Parathyroid hormone (PTH) is a bone-forming drug that is administered subcutaneously in dosages of 20 to 40 μg per day, achieving an increase in BMD and a decrease in vertebral fracture risk in postmenopausal osteoporosis. Few data are published on its usefulness in osteoporosis secondary to chronic liver disease. A study in rats with induced biliary cirrhosis showed that intermittent administration of human PTH increases BMD and could be effective to prevent loss of bone mass.
Treatment of hypogonadism in patients with chronic liver disease and HO remains controversial. Hormone replacement with testosterone in hypogonadic males without chronic liver disease was efficient and increased BMD. Hormone replacement therapy (HRT) with estrogen and progesterone was proposed as a safe treatment for women with chronic hepatopathy, administered either orally or transdermally and sequentially or continuously[62,63]. Following the publication of the HERS II and WHI studies questioning the safety of HRT, its use is currently not recommended. The increased risk of hepatocellular carcinoma related to this treatment should be taken into account by weighing up its benefits and risks and it should be better administered transdermally[9,37,59].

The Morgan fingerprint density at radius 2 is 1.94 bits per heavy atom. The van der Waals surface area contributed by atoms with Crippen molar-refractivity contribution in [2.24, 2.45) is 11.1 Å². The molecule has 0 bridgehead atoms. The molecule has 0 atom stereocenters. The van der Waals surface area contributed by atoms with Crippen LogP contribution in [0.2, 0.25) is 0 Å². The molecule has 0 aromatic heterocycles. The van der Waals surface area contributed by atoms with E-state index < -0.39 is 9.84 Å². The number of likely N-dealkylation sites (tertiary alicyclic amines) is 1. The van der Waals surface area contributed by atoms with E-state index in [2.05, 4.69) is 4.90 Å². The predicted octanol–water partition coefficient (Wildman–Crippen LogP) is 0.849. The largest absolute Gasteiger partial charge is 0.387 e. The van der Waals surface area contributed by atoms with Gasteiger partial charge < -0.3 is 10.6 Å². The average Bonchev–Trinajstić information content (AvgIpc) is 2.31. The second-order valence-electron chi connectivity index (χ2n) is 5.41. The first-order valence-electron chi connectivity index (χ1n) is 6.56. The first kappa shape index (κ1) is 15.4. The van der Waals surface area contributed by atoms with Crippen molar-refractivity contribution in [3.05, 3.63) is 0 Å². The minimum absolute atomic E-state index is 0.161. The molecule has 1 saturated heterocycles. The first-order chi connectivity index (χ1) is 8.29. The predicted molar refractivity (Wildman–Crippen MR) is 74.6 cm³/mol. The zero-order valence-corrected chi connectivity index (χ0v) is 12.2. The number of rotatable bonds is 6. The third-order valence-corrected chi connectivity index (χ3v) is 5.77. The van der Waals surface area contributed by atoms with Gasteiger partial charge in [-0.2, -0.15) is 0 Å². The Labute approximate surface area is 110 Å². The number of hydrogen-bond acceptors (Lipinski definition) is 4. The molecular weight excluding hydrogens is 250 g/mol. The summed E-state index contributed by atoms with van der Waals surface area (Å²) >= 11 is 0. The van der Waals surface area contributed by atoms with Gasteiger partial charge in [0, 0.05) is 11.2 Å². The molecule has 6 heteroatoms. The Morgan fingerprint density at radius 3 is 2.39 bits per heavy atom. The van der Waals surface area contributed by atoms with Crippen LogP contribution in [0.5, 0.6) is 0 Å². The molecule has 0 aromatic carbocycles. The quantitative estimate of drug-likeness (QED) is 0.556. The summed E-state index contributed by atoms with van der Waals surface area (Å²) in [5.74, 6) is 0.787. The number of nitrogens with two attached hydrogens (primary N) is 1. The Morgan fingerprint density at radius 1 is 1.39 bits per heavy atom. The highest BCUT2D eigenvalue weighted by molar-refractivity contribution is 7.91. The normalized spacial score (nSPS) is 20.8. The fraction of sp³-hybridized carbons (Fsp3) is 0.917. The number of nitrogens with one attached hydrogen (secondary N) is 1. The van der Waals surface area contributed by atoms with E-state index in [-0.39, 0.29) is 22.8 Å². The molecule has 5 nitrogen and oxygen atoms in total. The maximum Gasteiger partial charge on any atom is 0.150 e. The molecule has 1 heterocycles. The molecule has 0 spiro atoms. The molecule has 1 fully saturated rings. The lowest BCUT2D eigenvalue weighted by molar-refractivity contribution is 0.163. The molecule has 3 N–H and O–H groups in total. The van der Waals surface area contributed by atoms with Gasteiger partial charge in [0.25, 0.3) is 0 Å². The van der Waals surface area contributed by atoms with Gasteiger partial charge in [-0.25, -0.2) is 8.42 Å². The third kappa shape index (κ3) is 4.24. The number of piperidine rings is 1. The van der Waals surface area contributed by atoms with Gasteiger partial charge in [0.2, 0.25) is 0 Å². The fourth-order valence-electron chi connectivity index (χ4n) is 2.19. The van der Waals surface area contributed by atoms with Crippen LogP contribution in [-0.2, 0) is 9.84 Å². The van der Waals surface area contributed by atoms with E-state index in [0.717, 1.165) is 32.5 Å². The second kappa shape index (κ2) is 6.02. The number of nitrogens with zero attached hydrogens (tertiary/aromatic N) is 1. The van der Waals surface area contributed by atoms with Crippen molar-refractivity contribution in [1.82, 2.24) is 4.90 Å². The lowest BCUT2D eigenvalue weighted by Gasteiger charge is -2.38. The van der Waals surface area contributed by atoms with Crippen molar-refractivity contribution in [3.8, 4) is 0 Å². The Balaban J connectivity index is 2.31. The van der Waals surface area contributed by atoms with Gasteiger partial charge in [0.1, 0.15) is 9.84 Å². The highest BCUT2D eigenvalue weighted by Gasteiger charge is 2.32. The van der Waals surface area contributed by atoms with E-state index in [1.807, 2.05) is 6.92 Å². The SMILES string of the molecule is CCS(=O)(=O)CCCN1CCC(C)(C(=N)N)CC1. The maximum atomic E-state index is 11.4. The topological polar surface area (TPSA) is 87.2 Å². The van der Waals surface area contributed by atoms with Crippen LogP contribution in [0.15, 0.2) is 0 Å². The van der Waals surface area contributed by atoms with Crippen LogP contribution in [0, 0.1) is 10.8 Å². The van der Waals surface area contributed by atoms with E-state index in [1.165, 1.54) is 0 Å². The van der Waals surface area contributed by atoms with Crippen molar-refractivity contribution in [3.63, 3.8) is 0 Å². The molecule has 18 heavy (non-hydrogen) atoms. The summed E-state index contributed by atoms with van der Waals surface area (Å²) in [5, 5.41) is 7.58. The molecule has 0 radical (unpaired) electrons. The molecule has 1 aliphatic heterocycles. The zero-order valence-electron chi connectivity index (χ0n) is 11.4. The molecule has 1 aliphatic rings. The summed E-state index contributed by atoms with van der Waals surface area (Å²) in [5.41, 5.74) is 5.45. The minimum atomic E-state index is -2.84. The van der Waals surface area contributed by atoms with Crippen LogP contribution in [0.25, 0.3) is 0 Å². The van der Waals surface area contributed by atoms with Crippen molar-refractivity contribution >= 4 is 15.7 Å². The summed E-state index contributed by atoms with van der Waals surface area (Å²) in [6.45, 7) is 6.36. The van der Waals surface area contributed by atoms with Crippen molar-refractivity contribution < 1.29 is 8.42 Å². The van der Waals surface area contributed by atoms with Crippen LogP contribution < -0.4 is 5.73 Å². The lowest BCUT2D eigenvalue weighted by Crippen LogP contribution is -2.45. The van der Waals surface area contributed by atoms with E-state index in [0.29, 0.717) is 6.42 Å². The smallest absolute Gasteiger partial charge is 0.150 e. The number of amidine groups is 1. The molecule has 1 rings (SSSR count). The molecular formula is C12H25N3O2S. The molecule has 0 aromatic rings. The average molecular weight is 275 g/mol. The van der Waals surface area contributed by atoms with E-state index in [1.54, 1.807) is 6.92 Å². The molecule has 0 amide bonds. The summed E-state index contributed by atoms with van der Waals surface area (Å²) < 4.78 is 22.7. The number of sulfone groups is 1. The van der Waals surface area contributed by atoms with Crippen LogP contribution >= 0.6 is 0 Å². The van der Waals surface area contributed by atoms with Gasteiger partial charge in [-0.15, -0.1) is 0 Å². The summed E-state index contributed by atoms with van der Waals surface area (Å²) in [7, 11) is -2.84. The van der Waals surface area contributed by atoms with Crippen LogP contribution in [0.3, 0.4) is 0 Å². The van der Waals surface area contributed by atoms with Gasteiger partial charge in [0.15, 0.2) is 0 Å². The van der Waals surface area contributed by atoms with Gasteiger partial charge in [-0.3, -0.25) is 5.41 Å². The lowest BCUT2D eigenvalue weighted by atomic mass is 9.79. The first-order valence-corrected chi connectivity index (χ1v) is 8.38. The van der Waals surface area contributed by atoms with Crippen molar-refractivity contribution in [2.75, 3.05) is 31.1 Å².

Orthotopic liver transplantation and bone metabolism: A high prevalence of low BMD among patients with chronic liver disease just before liver transplantation has been observed. Estimated rates range from 26% to 34% and from 11.5% to 14% for osteopenia and osteoporosis, respectively[66,67].
Immediately after orthotopic liver transplantation (OLT), there is a loss of BMD and fracture risk increases. However, in the long term, osteopenia improves in transplant patients, as shown by a prospective study of patients with PBC and PSC who underwent OLT. Thus, liver transplantation is an efficient long-term treatment for osteoporosis in chronic cholestatic liver disease. Biphosphonates have also shown to be useful to avoid bone loss in transplant patients[69,70] but there is no evidence to consider one single agent among this group of drugs as first line therapy.